A desperate graduate student has put up posters on campus asking a thief to return his property. But Kai Schreiber doesn’t want his computer back—all he’s asking for is his life’s work.

“Hello, thief! On Saturday, January 28, at 1:20 p.m., you broke into my office on the 3rd floor of the Medical Sciences Building and stole an ATX-tower computer and a 17” monitor. On that computer is the data for my dissertation, programs and files which are worthless to you, but represent five months of work to me. Please burn the files in the folder c:/daten/ (~1.6 GB) on CDs and return them to me (most important are the subfolders promotion, tex, prog and delphi).”

The poster was signed “Kai Schreiber, Dept. of Physiology.”

Schreiber is a PhD candidate with the Department of Physiology. He knew exactly when the computer went missing because “there was a little program running on the computer connected to a network, and somebody saw precisely when that was disconnected.”

In a frustrating twist of fate, Schreiber had scheduled an automatic backup for two days after the computer was stolen.

“The thing that makes me a bit mad at myself is that I was starting to make a backup on Friday. The information was a lot, though, so I left it for Monday,” Schreiber said.

The missing data included an online study that Schreiber was conducting, unrelated to his PhD.

“I lost 80 subjects’ worth of data in a psychological study that I was currently running online,” he said.

Also missing is commentary Schreiber had written on a body of literature he had been reading since his last backup in August, containing approximately 160 papers.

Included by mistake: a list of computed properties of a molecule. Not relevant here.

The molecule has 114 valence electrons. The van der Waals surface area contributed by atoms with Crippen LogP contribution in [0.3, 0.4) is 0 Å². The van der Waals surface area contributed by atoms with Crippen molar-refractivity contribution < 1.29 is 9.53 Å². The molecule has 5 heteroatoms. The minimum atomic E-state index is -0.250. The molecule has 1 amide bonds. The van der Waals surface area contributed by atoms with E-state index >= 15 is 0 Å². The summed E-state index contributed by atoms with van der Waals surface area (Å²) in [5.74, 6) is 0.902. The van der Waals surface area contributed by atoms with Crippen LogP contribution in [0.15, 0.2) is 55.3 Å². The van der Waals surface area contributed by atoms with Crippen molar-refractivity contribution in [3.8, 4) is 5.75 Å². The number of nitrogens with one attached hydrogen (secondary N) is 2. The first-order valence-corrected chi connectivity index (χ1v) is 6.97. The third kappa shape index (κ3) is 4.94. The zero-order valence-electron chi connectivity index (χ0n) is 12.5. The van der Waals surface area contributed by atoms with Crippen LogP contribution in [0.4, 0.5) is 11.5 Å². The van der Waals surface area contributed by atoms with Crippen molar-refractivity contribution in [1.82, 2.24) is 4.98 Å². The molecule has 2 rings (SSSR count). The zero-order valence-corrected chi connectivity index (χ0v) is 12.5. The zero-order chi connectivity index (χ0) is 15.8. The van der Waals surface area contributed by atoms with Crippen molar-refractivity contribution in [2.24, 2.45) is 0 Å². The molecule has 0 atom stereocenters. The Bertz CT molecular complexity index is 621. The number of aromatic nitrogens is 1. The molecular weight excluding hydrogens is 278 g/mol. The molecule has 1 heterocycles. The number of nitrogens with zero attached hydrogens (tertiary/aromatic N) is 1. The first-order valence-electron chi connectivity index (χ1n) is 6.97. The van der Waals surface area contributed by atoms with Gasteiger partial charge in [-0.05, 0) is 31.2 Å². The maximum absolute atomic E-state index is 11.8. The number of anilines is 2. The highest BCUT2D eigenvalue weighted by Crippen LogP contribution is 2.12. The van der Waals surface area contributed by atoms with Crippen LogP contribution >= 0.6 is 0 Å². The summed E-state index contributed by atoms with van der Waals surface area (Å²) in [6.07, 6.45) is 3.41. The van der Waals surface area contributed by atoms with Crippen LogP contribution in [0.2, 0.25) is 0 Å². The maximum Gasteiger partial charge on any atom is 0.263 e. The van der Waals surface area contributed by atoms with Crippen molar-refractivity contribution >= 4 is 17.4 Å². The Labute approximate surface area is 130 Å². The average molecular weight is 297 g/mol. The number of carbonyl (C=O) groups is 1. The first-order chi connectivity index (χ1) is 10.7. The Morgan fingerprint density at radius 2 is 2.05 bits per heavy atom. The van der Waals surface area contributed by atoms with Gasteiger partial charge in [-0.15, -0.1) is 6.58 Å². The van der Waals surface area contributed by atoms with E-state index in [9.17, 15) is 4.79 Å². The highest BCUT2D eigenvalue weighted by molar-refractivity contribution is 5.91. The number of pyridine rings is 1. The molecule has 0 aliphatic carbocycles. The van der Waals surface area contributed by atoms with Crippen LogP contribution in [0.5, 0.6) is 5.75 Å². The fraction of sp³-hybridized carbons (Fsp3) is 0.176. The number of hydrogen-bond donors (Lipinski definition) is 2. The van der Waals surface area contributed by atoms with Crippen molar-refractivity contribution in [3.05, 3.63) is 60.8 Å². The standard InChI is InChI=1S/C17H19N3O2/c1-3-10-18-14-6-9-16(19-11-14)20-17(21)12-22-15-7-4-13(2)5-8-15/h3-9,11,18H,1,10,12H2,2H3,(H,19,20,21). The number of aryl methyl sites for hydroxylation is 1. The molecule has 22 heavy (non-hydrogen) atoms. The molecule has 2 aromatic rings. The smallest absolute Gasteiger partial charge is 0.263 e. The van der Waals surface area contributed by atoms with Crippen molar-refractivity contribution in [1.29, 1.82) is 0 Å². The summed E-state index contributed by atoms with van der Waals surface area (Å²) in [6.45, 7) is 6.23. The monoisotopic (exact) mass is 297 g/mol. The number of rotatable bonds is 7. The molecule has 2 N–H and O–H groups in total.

A simulation Schreiber had conducted, along with supplementary photos, was also lost. “I’ll have to redo that simulation entirely,” Schreiber added.

The total damage is still unknown and will not become evident for some time. “I’ll begin to notice stuff missing as I need it,” Schreiber said.

Schreiber is no stranger to disaster, having lost two hard drives—and all their data— to crashes.

“I had two hard drives on the computer…. I had data backed up on one in case the other crashed… but of course that doesn’t help if both are taken away,” Schreiber lamented.

Luckily, the loss did not deliver a mortal blow to Schreiber’s work. “I had written a fairly large grant application in the recent weeks. Luckily, though, I sent it out a few days before the computer was stolen. If it would have been stolen a few days before, I would not have been able to submit my grant before the deadline, which was final. It’s a long-term grant, potentially for six years.”

Schreiber knows things could have been worse. “That would have probably crippled my career,” he said.

Nonetheless, he’s still bummed. “It’s always a pretty terrible blow if something gets stolen. That computer was actually used for experiments as well. The worst thing about this is that taking the computer is not making the thief much money.

“I talked to a lot of people about this, and their immediate response is: ‘Oh my gosh, I have to do a backup!’”

Schreiber advises other graduate students to always prepare for the worst. “Do a backup and do it now! You never know when disaster will strike.”